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Hyattsville to consider contract with Big Belly

HyattsvilleMunicipalBuildingHYATTSVILLE – These waste receptacles have a large appetite and they may be coming to the streets of Hyattsville in the near future.

The Hyattsville City Council, along with the city’s department of public works, is considering a pilot program with Big Belly, who is “the world’s leader in smart waste and recycling systems.” The city is still in the negotiation and planning stage of the process, but initial maps show approximately 50 trashcans within city limits.

According to an interview with Mandy Lippman, the president of Environmental Cost Efficiencies, distributor of Big Belly, the double compactors cost around $7,000 each, but Rob Kutner, the area vice president for Big Belly, said the company is still working with the city over prices. The bins are placed on a lease-style contract, so the ownership and responsibility of the bins lies with Big Belly and would come at a monthly cost, rather than a one-time purchase.

Lesley Riddle, the director of Hyattsville’s public works, said the city has worked with Big Belly for the past few months to analyze areas where trash is an issue and areas where city trash cans already stand.

“This is a baseline. It doesn’t include all the areas that we know,” she said. “More than likely we need some mitigation.”

Riddle said the partnership with Big Belly grew from a recommendation from the city’s environmental committee to deal with continuing issues of airborne trash and litter throughout the city. Big Belly has waste bins in 1,700 municipalities with more than 35,000 bins in use.

Currently, the city has 62 waste bins and 17 recycle bins in the city. Of those, none are around the West Hyattsville Metro Station and the trash receptacles center around the Prince George’s Plaza and the Art’s District. The baseline plan would replace most, if not all, of the current bins and did not note any further plan for bins in West Hyattsville.

Kutner said the plan is an evolving process, which will take residents’ comments into consideration. The baseline plan, he said, was built off of current standing plans and will continue to grow.

“We’re continuing to get better information and move forward with the best possible system,” Kutner said.

With the current trashcan layout, the city can accommodate approximately 2,765 gallons of trash in bins that open on the top and are susceptible to bad weather. With Big Belly, Kutner said, those factors will change.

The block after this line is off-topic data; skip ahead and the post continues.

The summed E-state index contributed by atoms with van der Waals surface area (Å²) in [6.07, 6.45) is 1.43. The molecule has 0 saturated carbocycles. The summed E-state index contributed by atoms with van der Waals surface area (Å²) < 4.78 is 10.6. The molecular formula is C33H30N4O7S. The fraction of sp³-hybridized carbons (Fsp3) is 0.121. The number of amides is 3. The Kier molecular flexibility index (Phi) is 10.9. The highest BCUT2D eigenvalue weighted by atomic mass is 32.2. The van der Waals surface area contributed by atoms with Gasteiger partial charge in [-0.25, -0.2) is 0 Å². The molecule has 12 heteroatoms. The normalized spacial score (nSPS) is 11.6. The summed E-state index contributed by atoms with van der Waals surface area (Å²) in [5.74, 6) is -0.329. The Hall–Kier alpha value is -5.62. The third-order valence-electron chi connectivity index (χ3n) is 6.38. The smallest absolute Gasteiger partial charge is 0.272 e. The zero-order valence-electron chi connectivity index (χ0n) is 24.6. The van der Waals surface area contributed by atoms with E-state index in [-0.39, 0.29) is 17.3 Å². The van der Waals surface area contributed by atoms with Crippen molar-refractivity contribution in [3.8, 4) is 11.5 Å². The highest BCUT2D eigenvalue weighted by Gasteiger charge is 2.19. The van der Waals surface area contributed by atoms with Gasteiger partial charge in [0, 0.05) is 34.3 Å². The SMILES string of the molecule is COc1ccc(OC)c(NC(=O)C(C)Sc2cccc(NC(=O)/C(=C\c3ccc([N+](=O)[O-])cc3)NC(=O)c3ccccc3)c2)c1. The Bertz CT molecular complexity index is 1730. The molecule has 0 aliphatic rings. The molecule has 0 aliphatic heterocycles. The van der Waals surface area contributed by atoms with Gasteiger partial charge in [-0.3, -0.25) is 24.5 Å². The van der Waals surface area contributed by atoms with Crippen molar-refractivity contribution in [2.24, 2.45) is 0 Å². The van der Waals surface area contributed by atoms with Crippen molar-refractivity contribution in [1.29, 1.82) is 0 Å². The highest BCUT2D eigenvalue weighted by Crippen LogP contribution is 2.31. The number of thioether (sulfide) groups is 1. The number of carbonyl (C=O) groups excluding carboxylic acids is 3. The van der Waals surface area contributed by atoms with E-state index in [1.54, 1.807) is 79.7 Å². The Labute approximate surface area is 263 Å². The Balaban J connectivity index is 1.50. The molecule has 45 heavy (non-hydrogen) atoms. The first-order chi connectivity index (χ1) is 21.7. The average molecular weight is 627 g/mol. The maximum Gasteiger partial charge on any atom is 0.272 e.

Each Big Belly trash bin will be a ‘duo station,’ which is a double compacting unit housing separate trash and recycling bins.

“The Big Belly system will hold up to five times what your conventional system would. Conventional bins on the street now are about 32 to 35 gallons. A full compacted Big Belly will hold as much as 150 gallons on both the waste and recycling side,” Kutner said.

All units have solar panels, smart communications, and are fully enclosed. Kutner said, through data collected from other municipalities, he expects the cost of waste management to decline due to the higher capacity of the Big Belly trashcans.

Councilmember Patrick Paschall said he wants to see the bins places in the three largest sectors of the city: the West Hyattsville Metro, the PG Plaza Metro, and the Arts District. He said, while he assumes the price for the bins is hefty, he thinks it may be worth it.

“This sounds really exciting. I would like to see this happen,” he said. “Of course cost is a concern. For my colleagues, I want us to consider not just the dollars, but as a city we have committed to environmental sustainability. If the cost of this is slightly higher, but result in both a cleaner environment and clearer city, and actually better results for the residents in the areas where these bins are, so that there is less litter and less trash, which results in less crime, then it may be worth the extra dollars.”

 

Last modified onWednesday, 21 October 2015 18:27
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